Winners will be announced at the Stillbirth Summit (which I will be speaking at) in Minneapolis on June 22.  If you are anywhere near Minneapolis, please stop by and say  hello.  I would love to meet you.

Thank you!

 

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“Fend It Off” by Kelly Farley

“Fend It Off”

I typically do not watch movies that are nominated for or win big awards like the Golden Globes and Academy of Motion Pictures (Oscar’s) because I find that my taste in movies and the people who make these nominations are very different.

However, I recently decided to watch Manchester by the Sea because I like Casey Affleck as an actor and find that most movies that Matt Damon is involved with are decent. I had no idea what the movie was about, but many people I know that did see the movie said it was “depressing.”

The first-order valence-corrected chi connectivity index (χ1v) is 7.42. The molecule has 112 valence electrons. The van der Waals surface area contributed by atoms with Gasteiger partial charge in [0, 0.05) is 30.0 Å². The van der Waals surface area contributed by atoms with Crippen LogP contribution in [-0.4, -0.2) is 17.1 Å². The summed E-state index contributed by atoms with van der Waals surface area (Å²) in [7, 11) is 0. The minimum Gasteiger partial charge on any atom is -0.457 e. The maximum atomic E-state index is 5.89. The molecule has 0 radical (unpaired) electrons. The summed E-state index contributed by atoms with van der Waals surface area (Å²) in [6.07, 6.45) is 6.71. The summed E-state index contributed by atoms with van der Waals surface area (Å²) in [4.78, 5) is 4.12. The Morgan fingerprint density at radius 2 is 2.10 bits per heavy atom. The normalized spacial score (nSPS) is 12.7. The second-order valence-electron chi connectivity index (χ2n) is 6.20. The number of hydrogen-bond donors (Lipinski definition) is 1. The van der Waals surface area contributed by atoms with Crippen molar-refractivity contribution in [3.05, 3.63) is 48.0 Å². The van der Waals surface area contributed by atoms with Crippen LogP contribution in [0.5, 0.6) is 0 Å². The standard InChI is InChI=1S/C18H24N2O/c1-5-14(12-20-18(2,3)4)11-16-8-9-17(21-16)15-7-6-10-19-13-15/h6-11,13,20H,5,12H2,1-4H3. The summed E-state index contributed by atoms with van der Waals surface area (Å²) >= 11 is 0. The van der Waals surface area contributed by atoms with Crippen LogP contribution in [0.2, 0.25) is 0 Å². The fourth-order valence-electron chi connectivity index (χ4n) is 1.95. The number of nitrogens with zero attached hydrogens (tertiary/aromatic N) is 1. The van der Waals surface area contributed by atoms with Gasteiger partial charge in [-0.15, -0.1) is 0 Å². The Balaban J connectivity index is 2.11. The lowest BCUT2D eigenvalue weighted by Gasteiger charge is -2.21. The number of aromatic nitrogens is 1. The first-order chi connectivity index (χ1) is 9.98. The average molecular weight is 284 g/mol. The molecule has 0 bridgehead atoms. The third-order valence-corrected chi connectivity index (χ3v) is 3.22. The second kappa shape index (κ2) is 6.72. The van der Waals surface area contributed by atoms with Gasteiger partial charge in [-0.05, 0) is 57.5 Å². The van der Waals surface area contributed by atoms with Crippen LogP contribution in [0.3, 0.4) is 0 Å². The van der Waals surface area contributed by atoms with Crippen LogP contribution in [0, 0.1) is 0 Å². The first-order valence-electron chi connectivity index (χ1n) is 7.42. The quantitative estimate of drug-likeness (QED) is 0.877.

Even with the poor reviews from friends and the morning radio talk show hosts that slammed the movie, I decided to watch it anyway. That was about a month ago and I must say the movie wasn’t what I expected, not even close.

I found the movie powerful and truthful. I felt the sadness and pain from the main character because I could relate. I felt anxiety and emotion well up in me as I watched it with my wife. Although it is a depressing, it is an excellent movie about a man that lost two children because of his actions. The movie speaks the truth, which I for one appreciate.

A man whose wife left him after the children died. Although the actions were an accident, they were still his actions and something that he could never get over. He couldn’t forgive himself for what had happened. He moved away (from Manchester) and lived a very isolated and minimalistic existence.

Casey Affleck did an amazing job of portraying the feelings of a dad that lost his children. The anger, self-hatred, the alcohol, the struggle to forgive himself and the inability to allow himself to move forward in life.